Self-compassion also requires taking a balanced approach to our negative emotions so that feelings are neither suppressed nor exaggerated. This equilibrated stance stems from the process of relating personal experiences to those of others who are also suffering, thus putting our own situation into a larger perspective. It also stems from the willingness to observe our negative thoughts and emotions with openness and clarity, so that they are held in mindful awareness. Mindfulness is a non-judgmental, receptive mind state in which one observes thoughts and feelings as they are, without trying to suppress or deny them. We cannot ignore our pain and feel compassion for it at the same time. At the same time, mindfulness requires that we not be “over-identified” with thoughts and feelings, so that we are caught up and swept away by negative reactivity. (1)
Check out this short 4-minute video, The Power of Self-Compassion, by Dr. Kristin Neff and Chris Germer for a peek into their transformative course.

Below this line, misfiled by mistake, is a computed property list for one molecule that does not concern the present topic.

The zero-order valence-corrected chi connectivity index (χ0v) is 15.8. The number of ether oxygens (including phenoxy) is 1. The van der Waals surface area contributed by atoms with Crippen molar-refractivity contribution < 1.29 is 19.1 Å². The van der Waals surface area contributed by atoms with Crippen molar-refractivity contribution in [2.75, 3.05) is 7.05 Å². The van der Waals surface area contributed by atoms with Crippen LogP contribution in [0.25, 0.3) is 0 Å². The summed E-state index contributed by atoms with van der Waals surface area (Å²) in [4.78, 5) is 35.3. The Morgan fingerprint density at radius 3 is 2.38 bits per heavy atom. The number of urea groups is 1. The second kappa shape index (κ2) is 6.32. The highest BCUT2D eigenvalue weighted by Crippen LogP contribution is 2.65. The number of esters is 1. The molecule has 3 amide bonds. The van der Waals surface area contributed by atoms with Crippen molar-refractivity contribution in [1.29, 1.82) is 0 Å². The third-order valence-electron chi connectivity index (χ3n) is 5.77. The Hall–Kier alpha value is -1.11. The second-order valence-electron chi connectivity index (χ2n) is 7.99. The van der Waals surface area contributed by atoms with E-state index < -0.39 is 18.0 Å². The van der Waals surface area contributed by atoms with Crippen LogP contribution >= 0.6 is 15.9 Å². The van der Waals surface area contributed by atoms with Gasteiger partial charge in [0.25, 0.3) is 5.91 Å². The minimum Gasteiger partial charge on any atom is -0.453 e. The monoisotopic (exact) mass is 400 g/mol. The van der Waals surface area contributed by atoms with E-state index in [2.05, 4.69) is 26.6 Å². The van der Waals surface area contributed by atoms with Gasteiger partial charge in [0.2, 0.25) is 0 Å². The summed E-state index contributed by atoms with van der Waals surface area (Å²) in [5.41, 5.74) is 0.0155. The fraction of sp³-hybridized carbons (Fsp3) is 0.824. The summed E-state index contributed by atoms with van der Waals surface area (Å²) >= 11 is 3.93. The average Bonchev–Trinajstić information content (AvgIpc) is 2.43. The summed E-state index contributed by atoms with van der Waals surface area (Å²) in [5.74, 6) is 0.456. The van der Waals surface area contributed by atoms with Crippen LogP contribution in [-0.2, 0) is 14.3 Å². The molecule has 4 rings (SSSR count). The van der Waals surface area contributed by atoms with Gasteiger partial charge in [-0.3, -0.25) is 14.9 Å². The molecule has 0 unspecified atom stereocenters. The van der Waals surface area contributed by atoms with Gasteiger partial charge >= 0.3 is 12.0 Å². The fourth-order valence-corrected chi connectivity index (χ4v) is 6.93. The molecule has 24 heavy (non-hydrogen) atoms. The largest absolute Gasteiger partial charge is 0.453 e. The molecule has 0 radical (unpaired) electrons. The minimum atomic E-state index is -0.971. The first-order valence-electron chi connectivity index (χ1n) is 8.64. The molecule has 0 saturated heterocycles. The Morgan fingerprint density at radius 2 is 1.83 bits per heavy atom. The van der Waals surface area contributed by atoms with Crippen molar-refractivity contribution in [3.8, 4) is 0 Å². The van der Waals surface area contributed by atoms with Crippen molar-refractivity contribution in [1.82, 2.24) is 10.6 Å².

“This is a moment of suffering. Suffering is part of life. May I be kind to myself in this moment. May I give myself the compassion I need.” ~Kristin Neff
I’ve experienced the benefits of self-compassion in my own life for the past ten years. First, let me give you a little insight into my life before I learned about mindfulness. I was diagnosed with Systemic Lupus and Sjogren’s Syndrome in 2005. My sons were still in grade school and full of energy and I worked a demanding full-time job in the financial industry. Being a supportive wife to my musician husband who had a full schedule of weekend gigs on top of his full-time job was also important to me. It was a lot to keep up with and I wasn’t very kind to myself. For five years I allowed the bully who was taking up residence in my head to control my life.